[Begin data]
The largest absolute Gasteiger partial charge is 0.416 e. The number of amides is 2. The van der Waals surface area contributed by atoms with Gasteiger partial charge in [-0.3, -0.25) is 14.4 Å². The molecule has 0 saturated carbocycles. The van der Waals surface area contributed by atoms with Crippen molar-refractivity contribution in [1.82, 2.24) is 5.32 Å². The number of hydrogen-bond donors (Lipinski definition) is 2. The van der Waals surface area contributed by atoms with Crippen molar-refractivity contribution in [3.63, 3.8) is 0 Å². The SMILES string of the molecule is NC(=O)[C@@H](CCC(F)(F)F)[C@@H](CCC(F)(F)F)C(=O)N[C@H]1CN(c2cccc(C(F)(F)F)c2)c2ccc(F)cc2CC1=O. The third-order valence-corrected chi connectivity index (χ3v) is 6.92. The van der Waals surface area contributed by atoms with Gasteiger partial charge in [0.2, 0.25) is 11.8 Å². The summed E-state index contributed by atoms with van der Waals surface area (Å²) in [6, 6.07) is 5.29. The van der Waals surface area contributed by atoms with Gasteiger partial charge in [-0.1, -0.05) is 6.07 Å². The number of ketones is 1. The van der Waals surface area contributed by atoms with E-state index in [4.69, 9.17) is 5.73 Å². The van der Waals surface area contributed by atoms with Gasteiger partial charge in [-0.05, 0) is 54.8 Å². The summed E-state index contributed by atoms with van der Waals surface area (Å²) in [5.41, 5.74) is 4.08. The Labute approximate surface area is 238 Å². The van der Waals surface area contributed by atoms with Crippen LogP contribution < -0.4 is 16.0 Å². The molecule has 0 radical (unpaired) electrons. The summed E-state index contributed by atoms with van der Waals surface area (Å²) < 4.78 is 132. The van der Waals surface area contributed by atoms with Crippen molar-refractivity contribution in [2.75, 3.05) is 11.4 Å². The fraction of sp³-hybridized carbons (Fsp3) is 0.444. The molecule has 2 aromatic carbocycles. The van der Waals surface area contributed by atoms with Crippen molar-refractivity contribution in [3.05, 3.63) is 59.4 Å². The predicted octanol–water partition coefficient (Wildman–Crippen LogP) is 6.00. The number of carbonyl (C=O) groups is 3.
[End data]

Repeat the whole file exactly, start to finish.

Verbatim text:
The largest absolute Gasteiger partial charge is 0.416 e. The number of amides is 2. The van der Waals surface area contributed by atoms with Gasteiger partial charge in [-0.3, -0.25) is 14.4 Å². The molecule has 0 saturated carbocycles. The van der Waals surface area contributed by atoms with Crippen molar-refractivity contribution in [1.82, 2.24) is 5.32 Å². The number of hydrogen-bond donors (Lipinski definition) is 2. The van der Waals surface area contributed by atoms with Crippen molar-refractivity contribution in [3.63, 3.8) is 0 Å². The SMILES string of the molecule is NC(=O)[C@@H](CCC(F)(F)F)[C@@H](CCC(F)(F)F)C(=O)N[C@H]1CN(c2cccc(C(F)(F)F)c2)c2ccc(F)cc2CC1=O. The third-order valence-corrected chi connectivity index (χ3v) is 6.92. The van der Waals surface area contributed by atoms with Gasteiger partial charge in [0.2, 0.25) is 11.8 Å². The summed E-state index contributed by atoms with van der Waals surface area (Å²) in [6, 6.07) is 5.29. The van der Waals surface area contributed by atoms with Gasteiger partial charge in [-0.1, -0.05) is 6.07 Å². The number of ketones is 1. The van der Waals surface area contributed by atoms with E-state index in [4.69, 9.17) is 5.73 Å². The van der Waals surface area contributed by atoms with Gasteiger partial charge in [-0.05, 0) is 54.8 Å². The summed E-state index contributed by atoms with van der Waals surface area (Å²) in [5.41, 5.74) is 4.08. The Labute approximate surface area is 238 Å². The van der Waals surface area contributed by atoms with Crippen LogP contribution < -0.4 is 16.0 Å². The molecule has 0 radical (unpaired) electrons. The summed E-state index contributed by atoms with van der Waals surface area (Å²) < 4.78 is 132. The van der Waals surface area contributed by atoms with Crippen molar-refractivity contribution in [2.75, 3.05) is 11.4 Å². The fraction of sp³-hybridized carbons (Fsp3) is 0.444. The molecule has 2 aromatic carbocycles. The van der Waals surface area contributed by atoms with Crippen molar-refractivity contribution in [3.05, 3.63) is 59.4 Å². The predicted octanol–water partition coefficient (Wildman–Crippen LogP) is 6.00. The number of carbonyl (C=O) groups is 3.